Water chemistry and hydrogeologic settings of aquifers in La Porte, Porter, and Lake Counties (1997)
INTRODUCTION: The study area encompasses LaPorte, Porte, and Lake Counties with an emphasis on the Valparaiso Moraine and the broad outwash fan at its southern front. These surface forms are elements of Valparaiso megasequence. The project focuses primarily upon the quality of the water within the aquifer system of the megasequence. This aquifer is the major ground-water resource for both domestic and municipal users in northwestern Indiana. The aquifer consists of sand and gravel deposited in various subenvironments of outwash fans by the glacial meltwater from the Lake Michigan ice lobe. The fan forms the core of the moraine and extends southward beyond the moraine. Water-chemistry data from 122 water wells in LaPorte, Porter, and Lake Counties are included in the current report. The water-chemistry data include: 1) field and laboratory water-quality data for 50 domestic wells in LaPorte and Porter Counties (Branam and others, 1993a and 1993b); and 2) data for 72 water wells from the Indiana Department of Natural Resources Division of Water studies of the Kankakee River basin and the Lake Michigan region (Clendenon and Beaty, 1990; Beaty and others, 1994). The Division of Water data were included to permit a more extensive regional evaluation of the ground-water quality; however, the data acquired from the basin studies were not the same as that included in the two county reports by Branam and others (1993a, 1993b). For statistical analysis, comparable data sets were extracted from the two count reports and the two basin reports. A baseline survey of tritium, 18O, and deuterium in ground water from 23 wells in aquifers in LaPorte and Lake Counties is also a part of the study.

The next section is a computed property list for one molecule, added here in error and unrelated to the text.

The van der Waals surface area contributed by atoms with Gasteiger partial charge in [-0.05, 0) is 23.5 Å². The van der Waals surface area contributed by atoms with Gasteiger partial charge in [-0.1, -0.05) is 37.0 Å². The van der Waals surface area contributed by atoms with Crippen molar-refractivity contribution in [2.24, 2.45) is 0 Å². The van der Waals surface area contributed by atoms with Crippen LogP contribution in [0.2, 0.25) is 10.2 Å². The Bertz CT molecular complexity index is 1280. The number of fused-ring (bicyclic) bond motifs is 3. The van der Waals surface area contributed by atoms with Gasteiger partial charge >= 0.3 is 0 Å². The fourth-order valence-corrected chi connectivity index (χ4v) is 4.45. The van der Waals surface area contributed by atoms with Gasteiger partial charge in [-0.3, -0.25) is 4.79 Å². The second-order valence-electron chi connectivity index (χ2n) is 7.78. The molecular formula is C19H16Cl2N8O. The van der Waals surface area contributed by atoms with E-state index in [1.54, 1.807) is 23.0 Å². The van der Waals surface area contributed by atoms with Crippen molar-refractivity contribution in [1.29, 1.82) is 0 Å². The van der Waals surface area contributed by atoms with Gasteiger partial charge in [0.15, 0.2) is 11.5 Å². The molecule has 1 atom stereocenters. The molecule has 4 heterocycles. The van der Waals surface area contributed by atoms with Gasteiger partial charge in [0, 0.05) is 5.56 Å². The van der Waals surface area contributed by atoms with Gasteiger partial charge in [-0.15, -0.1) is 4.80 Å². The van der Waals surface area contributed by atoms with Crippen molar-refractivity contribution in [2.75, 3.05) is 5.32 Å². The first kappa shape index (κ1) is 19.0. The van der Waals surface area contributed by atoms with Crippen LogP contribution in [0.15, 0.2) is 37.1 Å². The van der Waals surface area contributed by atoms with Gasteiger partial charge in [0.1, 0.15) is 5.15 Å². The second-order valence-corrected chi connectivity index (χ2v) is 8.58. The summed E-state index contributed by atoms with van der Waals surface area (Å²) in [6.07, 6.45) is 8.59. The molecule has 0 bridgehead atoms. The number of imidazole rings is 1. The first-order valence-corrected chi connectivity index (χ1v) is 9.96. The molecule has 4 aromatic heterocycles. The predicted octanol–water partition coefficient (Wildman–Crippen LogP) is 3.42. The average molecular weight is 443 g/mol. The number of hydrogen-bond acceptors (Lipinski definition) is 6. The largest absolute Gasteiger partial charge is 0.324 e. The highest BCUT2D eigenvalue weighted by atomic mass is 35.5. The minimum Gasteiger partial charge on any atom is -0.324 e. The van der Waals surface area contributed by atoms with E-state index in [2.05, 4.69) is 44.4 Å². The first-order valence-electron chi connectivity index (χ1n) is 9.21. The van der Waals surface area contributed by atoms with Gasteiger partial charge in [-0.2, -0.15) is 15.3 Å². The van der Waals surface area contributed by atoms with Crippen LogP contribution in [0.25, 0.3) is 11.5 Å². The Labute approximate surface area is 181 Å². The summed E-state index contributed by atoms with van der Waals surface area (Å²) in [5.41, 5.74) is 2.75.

Branam, T. D., Bleuer, N. K., Hasenmueller, N. R., Sjogren, D. R. 1997, Water chemistry and hydrogeologic settings of aquifers in La Porte, Porter, and Lake Counties: Indiana Geological Survey Open-File Study 97-09, 14 p., 2 fig.
Notes: Publications in the Indiana Geological Survey Open-File series have been inconsistently named using a variety of series titles including "Open-File Report," "Open-File Map," and "Open-File Study." Prior to 1994, a publication in this series was generally referred to as an "Open-File Report" (but not always). To help reduce confusion created by these inconsistencies, the IGS now refers to every publication in the Open-File series as an "Open-File Study." To be entirely correct in writing a bibliographic reference for a publication, one should use the series name and number that appears on the publication itself.
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